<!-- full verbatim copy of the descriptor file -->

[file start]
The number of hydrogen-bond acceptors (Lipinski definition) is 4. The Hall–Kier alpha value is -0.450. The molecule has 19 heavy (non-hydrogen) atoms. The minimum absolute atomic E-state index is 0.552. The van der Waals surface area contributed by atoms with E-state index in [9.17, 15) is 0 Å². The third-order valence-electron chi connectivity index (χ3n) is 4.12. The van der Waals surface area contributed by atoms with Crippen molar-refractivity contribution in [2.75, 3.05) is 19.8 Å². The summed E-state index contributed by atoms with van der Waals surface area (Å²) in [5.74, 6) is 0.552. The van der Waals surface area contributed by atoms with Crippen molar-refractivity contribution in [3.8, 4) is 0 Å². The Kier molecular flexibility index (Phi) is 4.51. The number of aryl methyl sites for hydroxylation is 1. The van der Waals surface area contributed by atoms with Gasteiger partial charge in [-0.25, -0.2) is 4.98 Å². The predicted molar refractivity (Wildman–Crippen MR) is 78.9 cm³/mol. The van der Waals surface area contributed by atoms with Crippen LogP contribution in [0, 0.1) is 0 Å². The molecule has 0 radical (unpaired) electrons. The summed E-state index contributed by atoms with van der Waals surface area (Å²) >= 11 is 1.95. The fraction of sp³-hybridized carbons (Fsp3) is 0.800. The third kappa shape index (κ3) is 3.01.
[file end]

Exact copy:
The number of hydrogen-bond acceptors (Lipinski definition) is 4. The Hall–Kier alpha value is -0.450. The molecule has 19 heavy (non-hydrogen) atoms. The minimum absolute atomic E-state index is 0.552. The van der Waals surface area contributed by atoms with E-state index in [9.17, 15) is 0 Å². The third-order valence-electron chi connectivity index (χ3n) is 4.12. The van der Waals surface area contributed by atoms with Crippen molar-refractivity contribution in [2.75, 3.05) is 19.8 Å². The summed E-state index contributed by atoms with van der Waals surface area (Å²) in [5.74, 6) is 0.552. The van der Waals surface area contributed by atoms with Crippen molar-refractivity contribution in [3.8, 4) is 0 Å². The Kier molecular flexibility index (Phi) is 4.51. The number of aryl methyl sites for hydroxylation is 1. The van der Waals surface area contributed by atoms with Gasteiger partial charge in [-0.25, -0.2) is 4.98 Å². The predicted molar refractivity (Wildman–Crippen MR) is 78.9 cm³/mol. The van der Waals surface area contributed by atoms with Crippen LogP contribution in [0, 0.1) is 0 Å². The molecule has 0 radical (unpaired) electrons. The summed E-state index contributed by atoms with van der Waals surface area (Å²) >= 11 is 1.95. The fraction of sp³-hybridized carbons (Fsp3) is 0.800. The third kappa shape index (κ3) is 3.01.